UT Pan American gives a welcoming thumbs up to new medical school dean Francisco Fernandez
Posted: 02/27/2014
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The Rio Grande Valley community - including a large throng of white-coated Physician Assistant (PA) Program and pharmacy students at The University of Texas-Pan American - enthusiastically welcomed the new medical school dean Dr. Francisco Fernandez to the campus Feb. 26. His visit followed one to the University of Texas at Brownsville where the founding dean was also introduced.

Physician assitant and pharmacy program students at UT Pan American welcomed the new medical school dean Dr. Francisco Fernandez (front center), to the campus on Feb. 26. Fernandez will begin his new position April 28.
Joined by The University of Texas System outgoing Chancellor Francisco G. Cigarroa and other top UT System officials, Fernandez, professor and chairman of psychiatry and neurosciences at the University of South Florida College of Medicine in Tampa, called his appointment the most exciting opportunity that he had seen since graduating from medical school.

"To be founding dean is a once in a lifetime opportunity and one I am proud to pledge to you all my efforts and dedication," said Fernandez, who called the two universities excellent resources from which to develop a medical school. "I promise you ... I will not let you down."

Fernandez, 62, and a native of Havana, Cuba, is returning to Texas after an 18-year absence. He was a faculty member at UT MD Anderson Cancer Center and Baylor College of Medicine from 1984 to 1997, with an appointment to the faculty of UT Health Science Center-Houston as well. He joined Loyola University of Chicago in 1997 and the University of South Florida in 2002, serving both as the chair of psychiatry. In Tampa, he directed the university's Institute for Research in Psychiatry and Neurosciences. Fernandez is an expert in the brain's relationship to behavior and currently serves as first vice president of the American College of Psychiatrists. He was recipient of the Simón Bolivar award of the American Psychiatric Association for his work in Hispanic communities.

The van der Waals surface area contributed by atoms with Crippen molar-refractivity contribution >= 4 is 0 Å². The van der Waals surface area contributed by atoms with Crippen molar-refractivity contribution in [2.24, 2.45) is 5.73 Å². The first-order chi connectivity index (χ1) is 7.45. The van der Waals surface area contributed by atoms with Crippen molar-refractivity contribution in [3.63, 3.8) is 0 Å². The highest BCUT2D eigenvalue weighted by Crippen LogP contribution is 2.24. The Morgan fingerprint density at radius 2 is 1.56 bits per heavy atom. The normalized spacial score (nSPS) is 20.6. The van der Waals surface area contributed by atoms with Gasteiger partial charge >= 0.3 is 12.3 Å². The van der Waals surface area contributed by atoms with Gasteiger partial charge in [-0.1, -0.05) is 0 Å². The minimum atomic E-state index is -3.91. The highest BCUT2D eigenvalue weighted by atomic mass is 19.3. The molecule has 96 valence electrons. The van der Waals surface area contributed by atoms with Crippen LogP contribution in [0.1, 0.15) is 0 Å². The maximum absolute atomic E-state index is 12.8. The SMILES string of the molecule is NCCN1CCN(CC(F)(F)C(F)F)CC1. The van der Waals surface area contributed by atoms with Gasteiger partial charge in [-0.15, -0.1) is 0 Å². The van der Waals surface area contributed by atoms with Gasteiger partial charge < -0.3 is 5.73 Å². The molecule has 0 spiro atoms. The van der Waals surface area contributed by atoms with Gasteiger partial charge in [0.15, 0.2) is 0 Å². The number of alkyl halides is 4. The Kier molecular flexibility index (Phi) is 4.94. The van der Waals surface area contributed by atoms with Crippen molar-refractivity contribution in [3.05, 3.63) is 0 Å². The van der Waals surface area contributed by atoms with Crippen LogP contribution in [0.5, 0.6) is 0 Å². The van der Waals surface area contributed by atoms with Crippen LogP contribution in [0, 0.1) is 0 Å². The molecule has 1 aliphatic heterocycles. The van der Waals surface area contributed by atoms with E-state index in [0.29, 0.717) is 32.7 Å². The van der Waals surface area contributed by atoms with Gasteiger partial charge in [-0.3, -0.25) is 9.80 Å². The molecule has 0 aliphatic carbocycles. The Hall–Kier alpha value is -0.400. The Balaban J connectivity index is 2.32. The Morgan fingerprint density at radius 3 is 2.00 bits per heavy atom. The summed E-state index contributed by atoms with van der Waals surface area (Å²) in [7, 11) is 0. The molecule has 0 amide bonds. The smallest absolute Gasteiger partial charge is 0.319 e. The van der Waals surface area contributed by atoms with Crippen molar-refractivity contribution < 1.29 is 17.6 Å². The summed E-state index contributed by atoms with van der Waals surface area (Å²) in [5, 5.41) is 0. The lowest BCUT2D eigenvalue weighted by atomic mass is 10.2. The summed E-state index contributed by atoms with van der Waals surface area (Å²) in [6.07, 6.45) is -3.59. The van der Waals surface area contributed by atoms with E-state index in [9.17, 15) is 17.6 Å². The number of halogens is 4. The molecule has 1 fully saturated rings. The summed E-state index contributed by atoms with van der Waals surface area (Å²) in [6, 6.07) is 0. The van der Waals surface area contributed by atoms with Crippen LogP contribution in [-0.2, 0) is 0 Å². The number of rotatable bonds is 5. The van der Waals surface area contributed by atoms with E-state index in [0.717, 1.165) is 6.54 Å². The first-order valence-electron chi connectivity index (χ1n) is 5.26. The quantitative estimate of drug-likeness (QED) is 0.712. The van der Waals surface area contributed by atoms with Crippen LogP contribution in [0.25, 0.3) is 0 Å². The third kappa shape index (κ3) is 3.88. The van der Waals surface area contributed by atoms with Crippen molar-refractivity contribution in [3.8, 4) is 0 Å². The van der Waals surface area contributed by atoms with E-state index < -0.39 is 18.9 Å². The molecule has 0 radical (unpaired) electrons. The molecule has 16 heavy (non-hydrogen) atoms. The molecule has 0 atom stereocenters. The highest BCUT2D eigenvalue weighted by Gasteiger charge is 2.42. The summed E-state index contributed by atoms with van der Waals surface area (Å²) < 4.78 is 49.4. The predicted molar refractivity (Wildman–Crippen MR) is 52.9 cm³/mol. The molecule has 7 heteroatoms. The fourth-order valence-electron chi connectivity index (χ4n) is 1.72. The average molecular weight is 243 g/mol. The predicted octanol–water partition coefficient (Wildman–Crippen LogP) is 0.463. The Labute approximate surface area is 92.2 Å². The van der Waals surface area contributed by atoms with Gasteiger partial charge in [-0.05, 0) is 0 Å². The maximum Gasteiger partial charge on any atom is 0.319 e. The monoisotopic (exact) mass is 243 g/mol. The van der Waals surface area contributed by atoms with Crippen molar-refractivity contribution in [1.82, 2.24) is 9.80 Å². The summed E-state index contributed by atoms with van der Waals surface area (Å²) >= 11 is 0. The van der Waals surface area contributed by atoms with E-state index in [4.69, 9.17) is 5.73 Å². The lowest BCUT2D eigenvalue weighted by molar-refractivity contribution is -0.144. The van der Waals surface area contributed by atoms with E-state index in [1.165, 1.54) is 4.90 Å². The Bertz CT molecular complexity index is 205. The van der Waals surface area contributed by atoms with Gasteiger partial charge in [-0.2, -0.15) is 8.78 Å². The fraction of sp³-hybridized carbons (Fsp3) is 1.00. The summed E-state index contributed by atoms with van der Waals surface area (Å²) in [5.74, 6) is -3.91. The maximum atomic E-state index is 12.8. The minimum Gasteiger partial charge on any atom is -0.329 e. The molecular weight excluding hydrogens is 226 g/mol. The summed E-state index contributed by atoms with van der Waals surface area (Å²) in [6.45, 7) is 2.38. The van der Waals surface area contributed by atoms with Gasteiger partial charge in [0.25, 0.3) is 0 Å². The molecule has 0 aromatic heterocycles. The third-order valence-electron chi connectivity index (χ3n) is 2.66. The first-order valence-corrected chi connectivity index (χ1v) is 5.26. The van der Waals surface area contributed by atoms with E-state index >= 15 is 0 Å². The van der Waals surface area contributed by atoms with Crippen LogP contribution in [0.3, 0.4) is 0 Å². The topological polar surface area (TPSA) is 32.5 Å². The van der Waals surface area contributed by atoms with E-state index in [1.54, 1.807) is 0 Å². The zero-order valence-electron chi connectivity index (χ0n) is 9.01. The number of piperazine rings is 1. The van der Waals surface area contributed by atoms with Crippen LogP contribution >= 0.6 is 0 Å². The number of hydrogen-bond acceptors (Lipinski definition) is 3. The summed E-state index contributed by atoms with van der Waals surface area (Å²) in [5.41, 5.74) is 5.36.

Cigarroa expressed his confidence in Fernandez's leadership, saying he had arrived at a "most important" time in the timeline of education for South Texas and the Rio Grande Valley as the two universities unite.

Dr. Francisco Fernandez, the new medical school dean, spoke to a large crowd gathered at UT Pan American Feb. 26 to meet him. Pictured on stage with him are (left to right) Dr. Robert S. Nelsen, UTPA president; Dr. Ray Greenberg, UT System executive vice chancellor of health affairs; Dr. Francisco González-Scarano, dean of the School of Medicine and vice president for medical affairs at The University of Texas Health Science Center at San Antonio; and Dr. Francisco Cigarroa, UT System chancellor.
"My vision for this university - UT Rio Grande Valley - is not a small vision, it is a bold and big vision about quickly establishing a presence as a new emerging research university in the state of Texas and over time becoming a research intensive university," Cigarroa said. "The potential for unparalleled economic stimulus and growth in addition to vastly improving opportunities for area students to continue their educational pursuits without having to leave the Rio Grande Valley is absolutely fantastic."

Fernandez, who will begin his position April 28, will report initially to Dr. Francisco González-Scarano, dean of the School of Medicine and vice president for medical affairs at The University of Texas Health Science Center at San Antonio (UTHSCSA), as well as the UT System's executive vice chancellor of health affairs, Dr. Ray Greenberg. Once UTRGV becomes an independent entity, Fernandez will report to the new UTRGV provost and president and Greenberg.